Take heart, all parents of children who would rather play with their food than eat vegetables. Marc Lepine, the owner of Atelier restaurant and author of its eponymous cookbook, didn’t eat many vegetables – or even like cheese – until he was about 21. Plating a caprese salad in Toronto, Lepine suddenly felt the urge to taste the items he was being paid to handle, and from that point on, his palate and curiosity have continued to expand. Lepine, who opened Atelier in 2008, attracted a passionate crowd to the launch of his first cookbook at Library and Archives Canada last Saturday. The book is intended as much as a source of inspiration and a documentation of Lepine’s career as it is a realistic guide to home cooking.
The first half of the launch was dedicated to conversation about Lepine’s training, work experience and goals. Lepine chatted comfortably with Jessie Duffy, (formerly of Wilf + Ada’s, now with Edible Ottawa), then took questions from the audience. The most compelling part of their discussion involved Lepine’s explanation of why he so often chooses to cook with liquid nitrogen rather than, for example, methane, propane or wood flame. Lepine is fascinated by the theatre of preparing and presenting food: if he can alter a texture, change a temperature or coax a new combination of flavours from familiar ingredients, he will do it. He spoke rapturously of the process of turning hot custard into ice cream in half a minute, as well as using science to make fine powders from oily nuts and olives. Lepine’s enthusiasm debunked any stereotypes of the prize-winning chef as a genius of molecular gastronomy. In fact, he dislikes the term, embraces teamwork, and welcomes others to post copies of his techniques on Instagram. The behind-the-scenes collaborative process, as well as the specialized kitchen instruments at Atelier are clearly a large part of the restaurant’s success. When a spectacularly bright blob of sauce or powder makes it onto a plate at Atelier, it is because it contributes something meaningful about culinary aesthetics, and because it tastes good. Lepine rebutted Duffy’s assertion that the embrace of hi-tech gadgets implied a disregard for seasonality. He works with the same local ingredients as other chefs, he reminded her; it is simply his process which makes them look and taste different on the plate. The point of eating in a restaurant like Atelier is to enjoy a special occasion designed and produced by creative specialists. “We strive,” he told his audience, “to make food you would never make at home.”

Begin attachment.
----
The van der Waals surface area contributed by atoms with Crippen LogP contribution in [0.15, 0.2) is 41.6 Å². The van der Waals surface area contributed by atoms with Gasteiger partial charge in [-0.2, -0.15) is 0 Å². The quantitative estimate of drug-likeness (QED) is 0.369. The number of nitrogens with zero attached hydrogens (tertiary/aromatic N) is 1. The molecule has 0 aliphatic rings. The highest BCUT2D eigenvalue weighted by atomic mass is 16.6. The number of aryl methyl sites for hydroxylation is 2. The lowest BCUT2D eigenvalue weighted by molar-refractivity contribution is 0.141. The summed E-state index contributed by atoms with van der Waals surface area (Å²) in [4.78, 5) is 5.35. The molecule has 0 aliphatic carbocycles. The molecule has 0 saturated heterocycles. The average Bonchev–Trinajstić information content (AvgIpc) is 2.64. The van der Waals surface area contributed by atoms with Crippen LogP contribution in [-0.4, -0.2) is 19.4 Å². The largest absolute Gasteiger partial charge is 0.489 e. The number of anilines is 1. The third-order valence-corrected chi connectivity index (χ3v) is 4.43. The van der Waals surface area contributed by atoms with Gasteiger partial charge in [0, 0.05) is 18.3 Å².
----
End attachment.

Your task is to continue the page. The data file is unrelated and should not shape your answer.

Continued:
After gamely addressing questions from his fans, Lepine stepped over to an adjacent demonstration table and began making frozen “noodles” of passion fruit sauce. This section of the event was both fascinating and easy to follow. Leaning over a steaming tank of liquid nitrogen, Lepine explained that the boiling vapor is easier to handle than hot oil. Like a magician at a party, he showed off the wild and varied forms he could pull from his unconventional cooktop. Lepine’s energy and enthusiasm belied any stereotype about the so-called molecular gastronomy movement as tired or pedantic. Grabbing prefilled balloons full nitrogen gas and fruit juice, Lepine demonstrated how he makes the hollowed-out frozen juice spheres which structure some of his creations. It was reassuring to see that while practice certainly helps in the kitchen, it doesn’t make perfect. Lepine shrugged off the failures as he kept up a lively talk with his audience. (In the restaurant, Lepine told us, he sometimes injects smoke into the frozen sphere, which further compounds the surprise element of the dish). After successfully producing three elegant spheres of frozen cherry juice, Lepine invited volunteers to take part in the production process. It was wonderful to watch Lepine teach a teenager who stepped up to the stage, and to sample the products of the brief demonstration. After the presentation, audience members were all offered small versions of the “carrot hoop” appetizers served at Atelier. The Friends of the Ottawa Public Library ran a small wine bar as a complement to the food.
Set in the lovely Pellan Room on the second floor of Library and Archives Canada, this free public event was co-sponsored by three organizations: LAC, the Ottawa Public Library and the Ottawa International Writers Festival. Looking up at Alfred Pellan’s two murals (The Alphabets and Knowledge, both 1968) while nibbling Lepine’s food, browsing books and chatting with other festival-goers, this reviewer couldn’t help but wish for more events which satisfied so many senses at once.